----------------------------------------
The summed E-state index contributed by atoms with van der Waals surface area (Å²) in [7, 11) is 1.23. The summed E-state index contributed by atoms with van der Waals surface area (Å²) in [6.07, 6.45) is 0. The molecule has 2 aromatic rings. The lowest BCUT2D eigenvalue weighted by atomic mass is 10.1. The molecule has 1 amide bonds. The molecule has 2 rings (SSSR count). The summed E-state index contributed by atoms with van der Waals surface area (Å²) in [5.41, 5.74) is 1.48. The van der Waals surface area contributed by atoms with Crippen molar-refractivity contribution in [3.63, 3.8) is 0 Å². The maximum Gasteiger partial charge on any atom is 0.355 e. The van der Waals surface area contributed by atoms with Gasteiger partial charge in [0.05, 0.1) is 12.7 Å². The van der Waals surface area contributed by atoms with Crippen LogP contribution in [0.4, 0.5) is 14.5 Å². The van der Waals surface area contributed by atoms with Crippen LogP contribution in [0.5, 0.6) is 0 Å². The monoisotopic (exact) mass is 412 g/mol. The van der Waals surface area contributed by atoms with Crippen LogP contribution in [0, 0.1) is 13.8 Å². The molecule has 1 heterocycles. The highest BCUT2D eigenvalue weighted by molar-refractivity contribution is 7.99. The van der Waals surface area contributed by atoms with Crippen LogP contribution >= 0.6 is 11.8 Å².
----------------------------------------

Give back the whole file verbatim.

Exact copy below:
The summed E-state index contributed by atoms with van der Waals surface area (Å²) in [7, 11) is 1.23. The summed E-state index contributed by atoms with van der Waals surface area (Å²) in [6.07, 6.45) is 0. The molecule has 2 aromatic rings. The lowest BCUT2D eigenvalue weighted by atomic mass is 10.1. The molecule has 1 amide bonds. The molecule has 2 rings (SSSR count). The summed E-state index contributed by atoms with van der Waals surface area (Å²) in [5.41, 5.74) is 1.48. The van der Waals surface area contributed by atoms with Crippen molar-refractivity contribution in [3.63, 3.8) is 0 Å². The maximum Gasteiger partial charge on any atom is 0.355 e. The van der Waals surface area contributed by atoms with Gasteiger partial charge in [0.05, 0.1) is 12.7 Å². The van der Waals surface area contributed by atoms with Crippen LogP contribution in [0.4, 0.5) is 14.5 Å². The van der Waals surface area contributed by atoms with Crippen LogP contribution in [0.5, 0.6) is 0 Å². The monoisotopic (exact) mass is 412 g/mol. The van der Waals surface area contributed by atoms with Crippen LogP contribution in [0, 0.1) is 13.8 Å². The molecule has 1 heterocycles. The highest BCUT2D eigenvalue weighted by molar-refractivity contribution is 7.99. The van der Waals surface area contributed by atoms with Crippen LogP contribution >= 0.6 is 11.8 Å².